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2024 Mazda3: Proof that small compact vehicles can be exciting and a whole lot of fun

Meet a wonderful machine to drive
The Mazda3 is similarly sized to its competitors, but you can get all-wheel-drive and a 250-horsepower turbocharged four-cylinder. It’s a lot of fun to drive although not particularly thrifty if you drive in a fun manner. PHOTO: MAZDA

Buyers seeking a low-cost compact car still have several options, so long as they’re shopping for a non-domestic brand. In case you hadn’t noticed, Ford, Chevrolet and Stellantis (Dodge and Chrysler) stopped playing in that arena some time ago. 
Among the remaining players, the Mazda3 is offered in sedan and hatchback, and with non-turbocharged and turbocharged powertrains. 
Since its last major redesign for the 2017 model year, the Mazda3 has received only modest but regular design and content updates. Lately, the focus has been on providing premium-finish interiors, even for base trims, that avoid the stripped-down basic-transportation appearance. 
There’s nothing especially outstanding with regard to the Mazda3’s appearance. It’s certainly tidy. The grille looks similar to what’s found on the CX-30 compact utility vehicle and the larger CX-5, which isn’t a bad thing at all. For sheer sportiness, the hatchback edges out the sedan.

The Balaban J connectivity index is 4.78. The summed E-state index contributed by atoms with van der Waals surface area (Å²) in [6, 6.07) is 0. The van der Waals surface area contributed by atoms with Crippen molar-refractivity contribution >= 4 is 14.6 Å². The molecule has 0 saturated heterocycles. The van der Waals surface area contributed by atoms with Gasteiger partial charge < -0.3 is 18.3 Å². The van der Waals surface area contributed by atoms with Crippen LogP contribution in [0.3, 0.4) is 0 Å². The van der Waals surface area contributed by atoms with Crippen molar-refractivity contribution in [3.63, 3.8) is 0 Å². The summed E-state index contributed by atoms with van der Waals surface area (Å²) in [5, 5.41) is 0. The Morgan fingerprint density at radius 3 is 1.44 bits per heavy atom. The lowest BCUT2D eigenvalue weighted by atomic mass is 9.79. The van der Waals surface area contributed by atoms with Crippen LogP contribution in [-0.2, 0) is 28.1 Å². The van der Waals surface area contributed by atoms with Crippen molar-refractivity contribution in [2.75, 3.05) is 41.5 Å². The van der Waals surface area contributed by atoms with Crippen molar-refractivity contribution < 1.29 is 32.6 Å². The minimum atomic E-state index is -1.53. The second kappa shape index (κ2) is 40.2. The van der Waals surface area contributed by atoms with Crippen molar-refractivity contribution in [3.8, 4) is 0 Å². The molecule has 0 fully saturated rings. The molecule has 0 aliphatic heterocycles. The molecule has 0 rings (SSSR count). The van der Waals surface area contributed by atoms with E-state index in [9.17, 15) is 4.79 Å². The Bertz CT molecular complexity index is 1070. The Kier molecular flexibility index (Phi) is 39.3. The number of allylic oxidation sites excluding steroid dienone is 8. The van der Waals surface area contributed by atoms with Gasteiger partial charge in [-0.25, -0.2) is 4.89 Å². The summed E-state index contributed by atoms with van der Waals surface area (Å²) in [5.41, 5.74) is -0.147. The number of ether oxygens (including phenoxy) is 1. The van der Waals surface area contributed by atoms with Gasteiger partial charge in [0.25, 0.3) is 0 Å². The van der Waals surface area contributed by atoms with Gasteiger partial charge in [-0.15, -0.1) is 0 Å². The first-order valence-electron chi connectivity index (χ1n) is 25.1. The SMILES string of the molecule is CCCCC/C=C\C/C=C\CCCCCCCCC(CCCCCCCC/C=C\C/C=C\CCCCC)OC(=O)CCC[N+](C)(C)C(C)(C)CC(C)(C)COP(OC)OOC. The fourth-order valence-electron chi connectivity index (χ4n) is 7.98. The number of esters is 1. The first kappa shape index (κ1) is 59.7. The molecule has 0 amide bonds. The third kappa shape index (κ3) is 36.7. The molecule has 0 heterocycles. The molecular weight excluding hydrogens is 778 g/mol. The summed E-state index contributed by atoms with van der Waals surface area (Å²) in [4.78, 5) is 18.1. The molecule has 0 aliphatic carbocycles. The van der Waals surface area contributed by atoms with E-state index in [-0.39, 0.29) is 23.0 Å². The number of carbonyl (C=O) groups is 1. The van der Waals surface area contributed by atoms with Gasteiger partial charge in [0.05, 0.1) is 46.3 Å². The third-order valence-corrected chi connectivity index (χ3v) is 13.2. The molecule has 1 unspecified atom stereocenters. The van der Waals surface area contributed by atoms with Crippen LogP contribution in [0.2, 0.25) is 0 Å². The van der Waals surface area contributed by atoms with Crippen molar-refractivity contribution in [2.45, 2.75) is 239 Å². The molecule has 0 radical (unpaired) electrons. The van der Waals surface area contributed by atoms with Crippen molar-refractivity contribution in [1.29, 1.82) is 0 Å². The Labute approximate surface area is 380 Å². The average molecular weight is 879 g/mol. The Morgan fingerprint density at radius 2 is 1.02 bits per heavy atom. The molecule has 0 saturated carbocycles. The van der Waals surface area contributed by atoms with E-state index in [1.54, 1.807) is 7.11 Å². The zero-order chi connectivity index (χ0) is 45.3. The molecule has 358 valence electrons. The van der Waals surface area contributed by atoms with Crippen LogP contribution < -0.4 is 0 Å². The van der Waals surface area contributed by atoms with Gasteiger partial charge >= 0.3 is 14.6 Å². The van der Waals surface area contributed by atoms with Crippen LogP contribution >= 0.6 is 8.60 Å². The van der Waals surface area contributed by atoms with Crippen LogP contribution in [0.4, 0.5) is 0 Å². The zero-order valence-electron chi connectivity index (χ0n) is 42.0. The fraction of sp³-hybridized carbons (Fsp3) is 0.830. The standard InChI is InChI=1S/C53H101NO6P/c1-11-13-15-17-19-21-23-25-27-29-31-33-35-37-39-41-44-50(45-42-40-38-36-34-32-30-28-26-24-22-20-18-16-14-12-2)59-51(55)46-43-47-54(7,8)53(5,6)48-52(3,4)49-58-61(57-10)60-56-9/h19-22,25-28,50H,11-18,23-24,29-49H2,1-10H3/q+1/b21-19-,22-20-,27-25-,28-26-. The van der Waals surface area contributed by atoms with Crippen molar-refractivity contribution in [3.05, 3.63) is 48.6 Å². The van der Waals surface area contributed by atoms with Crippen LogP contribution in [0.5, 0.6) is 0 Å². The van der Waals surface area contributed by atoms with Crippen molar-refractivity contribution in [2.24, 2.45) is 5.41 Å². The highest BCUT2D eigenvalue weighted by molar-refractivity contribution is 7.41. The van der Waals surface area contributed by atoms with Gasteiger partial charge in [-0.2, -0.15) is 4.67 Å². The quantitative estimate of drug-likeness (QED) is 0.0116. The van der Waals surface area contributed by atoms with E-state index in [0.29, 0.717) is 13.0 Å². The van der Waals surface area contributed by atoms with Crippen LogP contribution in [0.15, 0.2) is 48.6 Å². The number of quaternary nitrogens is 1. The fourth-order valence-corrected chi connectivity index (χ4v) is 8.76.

For sheer sportiness, the Mazda3 hatchback just edges out the sedan, but colour and wheel selection can play into that. PHOTO: MAZDA  

In terms of size, there’s hardly any difference between the Mazda3, Toyota Corolla and Honda Civic. For length, width and wheelbase (the distance between the front and rear wheels) you could consider it a virtual tie. For cargo capacity, the Civic does manage to eke out a slight advantage. 
The Mazda3’s instrument cluster has a trio of easy-to-read gauges set inside a stylish soft-touch dashboard. The 8.8-inch and available 10.3-inch screens are perched atop the dash. A traditional shift lever takes care of the gear-selection duties. 
The split-folding rear seat is a bit tight for space, which is typical of most compact vehicles, while legroom in back could be classified as adequate.

Lately, the focus for the Mazda3 has been on providing premium-finish interiors, even for base trims, that avoid the stripped-down basic-transportation appearance. The instrument cluster has a trio of easy-to-read round gauges is set inside a stylish soft-touch dashboard. PHOTO: MAZDA

Where the Mazda3 punches above its class is under the hood. For 2023, Mazda deleted the 155-horsepower 2.0-litre base engine, which left the healthier 191-horsepower 2.5-litre four-cylinder as the starting point. Optional was a turbocharged 2.5 that puts out 227 horsepower and 310 pound-feet of torque when burning 87-octane gasoline, or 250/320 when fed 93-octane premium.
For 2024, there’s no change.
Interestingly, these are the same engines offered in the rest of the Mazda lineup, other than the MX-5 sports car and eight-passenger CX-90 utility vehicle, which has an inline six-cylinder.
What you won’t find in the Mazda3 is a hybrid option.
A six-speed manual transmission is standard for the base Mazda3, while a six-speed automatic is optional, but standard in upper trim levels and with the turbo engine. 
Likewise, all-wheel-drive is available with nonturbo-equipped 3s, but is standard with the turbo.
For lowest fuel consumption, the base 2.5 with the automatic transmission is rated at 8.4 l/100 km in the city, 6.3 on the highway and 7.5 combined.